Vanguard Group founder John Bogle is almost universally worshipped in financial markets. But Eric Nelson, CEO of Servo Wealth Management, while holding Bogle in high regard, takes the investment legend to task for a few of his ideas.
"I have a lot of respect for John Bogle and think Vanguard, is an excellent firm — one of the few good guys. He is responsible, of course, for creating the first index fund for retail investors, which has changed the way we all invest," Nelson tells Sensible Investing.tv
"But with great power comes great responsibility. And I think some of his guidance lately might lead investors astray or at least confuse them."
First, Nelson points out that Bogle discourages the idea of investing in foreign stocks. "I just don't think concentrating all of one's assets in their home country is a smart decision," Nelson notes. "Ask Japanese investors how that's worked out for the last 25 years."
Second, Bogle appears to be neutral on the idea of portfolio rebalancing, Nelson says. But that's how you keep your portfolio aligned with your investment goals, he maintains.
"I don't mean to be critical of Bogle, it's just that he is such an influential figure with such a wide following, he has a responsibility to get these things right. Global diversification, disciplined rebalancing, and an appreciation for the tradeoff in stock and bond risk and return are the foundations of a successful investment experience and we can't afford to overlook them."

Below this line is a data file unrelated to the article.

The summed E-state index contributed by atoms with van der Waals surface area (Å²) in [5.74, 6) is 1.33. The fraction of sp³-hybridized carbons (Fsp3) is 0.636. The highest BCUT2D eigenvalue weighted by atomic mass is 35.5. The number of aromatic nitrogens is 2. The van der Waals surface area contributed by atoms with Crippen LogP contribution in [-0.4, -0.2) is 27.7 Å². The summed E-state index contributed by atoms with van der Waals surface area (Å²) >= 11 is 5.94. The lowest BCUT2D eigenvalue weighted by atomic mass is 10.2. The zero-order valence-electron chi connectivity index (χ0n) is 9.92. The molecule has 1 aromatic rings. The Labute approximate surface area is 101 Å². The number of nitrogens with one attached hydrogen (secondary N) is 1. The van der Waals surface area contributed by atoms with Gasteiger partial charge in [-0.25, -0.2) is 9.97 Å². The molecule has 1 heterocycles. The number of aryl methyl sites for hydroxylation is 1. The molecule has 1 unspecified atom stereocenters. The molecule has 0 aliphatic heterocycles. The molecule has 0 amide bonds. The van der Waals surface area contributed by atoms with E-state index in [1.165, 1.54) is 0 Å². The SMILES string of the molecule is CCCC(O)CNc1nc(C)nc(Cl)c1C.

Meanwhile, Wall Street Journal columnist Jonathan Clements
shares Bogle's affinity for index investing. He adds an interesting point to the discussion: index funds promote good investor behavior.
"Mutual-fund investors have a reputation for buying funds after they have performed well and then selling in a panic when that hot performance turns cold," Clements writes.
"But here is the surprise: It seems investors behave more sensibly when they bypass actively managed funds, which seek to beat the market, and instead purchase index funds."
That's likely because index funds change holdings only when their indexes change, so there is little reason for investors to switch from one to another.
"When you buy an index fund, your only worry is the market's performance. But when you buy an active fund, you have to worry about both the market's direction and your fund's performance relative to the market," Clements says.
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